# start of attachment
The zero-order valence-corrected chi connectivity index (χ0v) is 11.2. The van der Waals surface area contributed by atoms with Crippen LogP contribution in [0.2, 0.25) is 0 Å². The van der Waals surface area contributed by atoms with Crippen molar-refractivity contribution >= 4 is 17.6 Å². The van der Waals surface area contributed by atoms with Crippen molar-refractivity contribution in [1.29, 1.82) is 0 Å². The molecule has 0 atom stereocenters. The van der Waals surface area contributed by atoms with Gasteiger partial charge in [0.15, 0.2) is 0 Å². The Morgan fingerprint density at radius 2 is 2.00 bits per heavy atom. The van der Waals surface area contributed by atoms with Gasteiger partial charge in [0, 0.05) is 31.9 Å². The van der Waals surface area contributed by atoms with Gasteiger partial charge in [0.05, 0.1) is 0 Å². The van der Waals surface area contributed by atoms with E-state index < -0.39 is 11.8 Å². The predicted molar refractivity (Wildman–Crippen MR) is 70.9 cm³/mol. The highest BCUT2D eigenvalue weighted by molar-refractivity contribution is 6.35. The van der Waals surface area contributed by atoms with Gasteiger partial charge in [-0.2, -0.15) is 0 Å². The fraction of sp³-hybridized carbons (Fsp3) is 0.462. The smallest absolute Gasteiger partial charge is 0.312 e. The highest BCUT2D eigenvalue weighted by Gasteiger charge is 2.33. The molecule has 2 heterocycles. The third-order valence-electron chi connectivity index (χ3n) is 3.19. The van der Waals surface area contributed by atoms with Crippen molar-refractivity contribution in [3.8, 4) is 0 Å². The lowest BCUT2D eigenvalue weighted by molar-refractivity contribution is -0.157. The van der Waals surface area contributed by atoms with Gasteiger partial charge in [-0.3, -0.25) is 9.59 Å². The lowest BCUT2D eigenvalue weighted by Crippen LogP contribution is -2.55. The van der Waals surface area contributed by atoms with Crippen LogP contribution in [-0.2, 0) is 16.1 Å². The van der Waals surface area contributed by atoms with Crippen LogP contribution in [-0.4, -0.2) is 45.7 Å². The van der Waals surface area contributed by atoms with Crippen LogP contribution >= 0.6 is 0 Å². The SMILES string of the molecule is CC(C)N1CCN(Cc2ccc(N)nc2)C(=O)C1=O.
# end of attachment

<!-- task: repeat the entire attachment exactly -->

The zero-order valence-corrected chi connectivity index (χ0v) is 11.2. The van der Waals surface area contributed by atoms with Crippen LogP contribution in [0.2, 0.25) is 0 Å². The van der Waals surface area contributed by atoms with Crippen molar-refractivity contribution >= 4 is 17.6 Å². The van der Waals surface area contributed by atoms with Crippen molar-refractivity contribution in [1.29, 1.82) is 0 Å². The molecule has 0 atom stereocenters. The van der Waals surface area contributed by atoms with Gasteiger partial charge in [0.15, 0.2) is 0 Å². The Morgan fingerprint density at radius 2 is 2.00 bits per heavy atom. The van der Waals surface area contributed by atoms with Gasteiger partial charge in [0, 0.05) is 31.9 Å². The van der Waals surface area contributed by atoms with Gasteiger partial charge in [0.05, 0.1) is 0 Å². The van der Waals surface area contributed by atoms with E-state index < -0.39 is 11.8 Å². The predicted molar refractivity (Wildman–Crippen MR) is 70.9 cm³/mol. The highest BCUT2D eigenvalue weighted by molar-refractivity contribution is 6.35. The van der Waals surface area contributed by atoms with Gasteiger partial charge in [-0.2, -0.15) is 0 Å². The fraction of sp³-hybridized carbons (Fsp3) is 0.462. The smallest absolute Gasteiger partial charge is 0.312 e. The highest BCUT2D eigenvalue weighted by Gasteiger charge is 2.33. The molecule has 2 heterocycles. The third-order valence-electron chi connectivity index (χ3n) is 3.19. The van der Waals surface area contributed by atoms with Crippen molar-refractivity contribution in [3.8, 4) is 0 Å². The lowest BCUT2D eigenvalue weighted by molar-refractivity contribution is -0.157. The van der Waals surface area contributed by atoms with Gasteiger partial charge in [-0.3, -0.25) is 9.59 Å². The lowest BCUT2D eigenvalue weighted by Crippen LogP contribution is -2.55. The van der Waals surface area contributed by atoms with Crippen LogP contribution in [-0.2, 0) is 16.1 Å². The van der Waals surface area contributed by atoms with Crippen LogP contribution in [-0.4, -0.2) is 45.7 Å². The van der Waals surface area contributed by atoms with Crippen LogP contribution >= 0.6 is 0 Å². The SMILES string of the molecule is CC(C)N1CCN(Cc2ccc(N)nc2)C(=O)C1=O.